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Hello butterflies, bees and birds


By Lisa Nicklanovich; courtesy photos

Photo of Leigh and Eric Houston relax in front lawn that is xeriscaped.

Leigh and Eric Houston relax after a several week project converting their front lawn into a xeriscape garden. The plants are beginning to take root, and in a short time the yard on Brixham Court will be filled with color and life. (Note: The word “xeriscape” derives from the Greek word for dry, “xēros.” The concept of xeriscaping was coined and trademarked by Denver Water, the city of Denver’s water department, during a drought in the late 1970s.)

Community residents Leigh and Eric Houston have a front yard that looks a bit different than most of our front yards; while most of us have grass lawns, the Houston’s recently replaced theirs with a xeriscape yard.

Xeriscape refers to a landscape that is meant to save water, time, and resources but is also beautiful and encourages visitors such as birds, bees, butterflies and moths. Leigh pointed out that with all the development going on in our area, there has been a loss of habitats for many insects, which we depend on for a variety of reasons. Leigh said, “Insect life is the bottom rung of our food chain and if we disrupt that bottom rung, there are disturbances all the way up.”

With their garden, the Houstons have provided a great variety of plants that appeal to a variety of species. “I wanted biodiversity versus a single crop of lawn so I could encourage more birdlife and insect life, and wildlife in general, which we love here in Colorado and is part of why we live here,” Leigh exclaimed.

Leigh and Eric had the knowledge and experience to take on a project of this scale. Leigh is a master gardener and landscape designer. Eric is an engineer who re-routed their sprinkler system, laid flagstone for their patio area, and helped with the hard work involved in this project. Leigh pointed out that not only is plant selection and location very important, but there are hydration zones to consider and ensuring that water is diverted away from the foundation of your house.

So, hire an expert for a big xeriscape project, but Leigh said she thinks any homeowner could do this on a smaller scale. “It doesn’t have to be an all or nothing thing. Create something nice to look at all year round,” Leigh said. For where to start, Leigh suggested taking a small section of lawn and replacing it with water-wise plants that are native and/or naturalized to Colorado, such as species of penstemon, bee balm and antennaria. The website is a great place to get expert advice on which plants will work best in your yard, Leigh said. To suppress weeds and conserve water, lay mulch around the plants.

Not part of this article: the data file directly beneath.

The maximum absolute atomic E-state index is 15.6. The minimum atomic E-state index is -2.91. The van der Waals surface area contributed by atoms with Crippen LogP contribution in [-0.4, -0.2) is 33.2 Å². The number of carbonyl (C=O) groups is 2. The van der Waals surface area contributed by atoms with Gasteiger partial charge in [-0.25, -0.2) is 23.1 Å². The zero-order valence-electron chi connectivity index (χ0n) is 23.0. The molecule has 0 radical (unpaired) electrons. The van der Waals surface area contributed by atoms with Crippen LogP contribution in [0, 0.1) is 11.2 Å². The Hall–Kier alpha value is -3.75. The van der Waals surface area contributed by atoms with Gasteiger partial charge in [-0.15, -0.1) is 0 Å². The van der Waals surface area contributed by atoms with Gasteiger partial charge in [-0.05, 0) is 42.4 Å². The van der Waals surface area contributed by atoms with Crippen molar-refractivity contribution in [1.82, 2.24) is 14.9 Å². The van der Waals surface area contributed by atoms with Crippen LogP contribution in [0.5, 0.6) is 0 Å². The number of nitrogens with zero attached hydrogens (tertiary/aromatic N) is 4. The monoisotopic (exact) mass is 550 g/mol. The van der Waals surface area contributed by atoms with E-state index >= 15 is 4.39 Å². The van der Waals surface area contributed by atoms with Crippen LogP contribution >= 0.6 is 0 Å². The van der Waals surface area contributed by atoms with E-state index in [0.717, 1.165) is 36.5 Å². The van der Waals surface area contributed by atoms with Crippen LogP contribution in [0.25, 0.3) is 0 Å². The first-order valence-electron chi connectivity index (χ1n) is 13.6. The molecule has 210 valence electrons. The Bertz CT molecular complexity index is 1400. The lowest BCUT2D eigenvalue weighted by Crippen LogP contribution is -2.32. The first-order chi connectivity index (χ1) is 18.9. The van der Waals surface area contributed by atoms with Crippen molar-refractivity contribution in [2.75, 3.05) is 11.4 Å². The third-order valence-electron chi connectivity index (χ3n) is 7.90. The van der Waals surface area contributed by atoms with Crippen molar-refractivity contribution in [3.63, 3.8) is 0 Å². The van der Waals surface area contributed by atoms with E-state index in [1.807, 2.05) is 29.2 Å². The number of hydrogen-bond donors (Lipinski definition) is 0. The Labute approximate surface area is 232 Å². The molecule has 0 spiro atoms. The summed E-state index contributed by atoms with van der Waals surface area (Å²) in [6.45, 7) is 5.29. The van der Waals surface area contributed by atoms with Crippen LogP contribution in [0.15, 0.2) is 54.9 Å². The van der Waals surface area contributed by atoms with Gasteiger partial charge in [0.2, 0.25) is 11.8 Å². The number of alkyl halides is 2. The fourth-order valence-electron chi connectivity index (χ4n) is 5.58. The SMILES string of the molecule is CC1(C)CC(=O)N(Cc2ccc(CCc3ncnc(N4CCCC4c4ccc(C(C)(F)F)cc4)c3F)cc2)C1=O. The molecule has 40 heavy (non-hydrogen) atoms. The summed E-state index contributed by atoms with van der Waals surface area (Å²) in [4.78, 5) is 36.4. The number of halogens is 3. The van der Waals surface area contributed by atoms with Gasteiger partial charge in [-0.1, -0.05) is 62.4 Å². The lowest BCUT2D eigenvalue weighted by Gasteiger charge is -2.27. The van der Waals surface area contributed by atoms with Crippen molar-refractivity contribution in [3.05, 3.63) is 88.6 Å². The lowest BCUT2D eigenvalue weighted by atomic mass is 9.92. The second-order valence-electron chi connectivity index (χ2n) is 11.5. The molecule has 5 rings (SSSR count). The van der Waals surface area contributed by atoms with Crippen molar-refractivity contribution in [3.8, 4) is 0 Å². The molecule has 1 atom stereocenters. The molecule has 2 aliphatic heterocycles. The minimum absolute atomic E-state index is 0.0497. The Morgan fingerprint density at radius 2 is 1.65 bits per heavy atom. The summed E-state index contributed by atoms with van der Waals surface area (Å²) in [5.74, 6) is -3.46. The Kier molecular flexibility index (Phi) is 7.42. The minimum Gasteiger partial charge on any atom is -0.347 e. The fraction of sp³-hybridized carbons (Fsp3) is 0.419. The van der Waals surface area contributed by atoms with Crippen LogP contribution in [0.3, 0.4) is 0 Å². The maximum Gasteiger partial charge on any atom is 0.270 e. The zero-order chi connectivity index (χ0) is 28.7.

Photo or swallowtail butterfly on a bee balm

This swallowtail butterfly on a bee balm plant was captured on camera in a yard in a nearby neighborhood. It exemplifies the kind of visitors that the Houstons are welcoming to their xeriscape yard.

Leigh cautioned that xeriscaping doesn’t mean zero water or zero maintenance. With more plants than hardscape, there will be some tending, but Leigh said she enjoys this yard far more than watering, fertilizing and mowing the former lawn. More hardscape such as rocks, boulders, and pavers means less water and work but also less biodiversity.

“Watching things grow, working with your hands, and sitting back and enjoying the diversity move in and seeing the fruit of your labor and the fruits of their nutrition,” said Leigh, is the payoff for this project. While they relax in the shade on their patio, Leigh and Eric are seeing big bumblebees, swallowtail butterflies and birds visiting their new habitat.

For more information, visit the Castle Pines North Metropolitan District website at You will find information about xeriscaping, water conservation, alternative lawn ideas and rebate programs.



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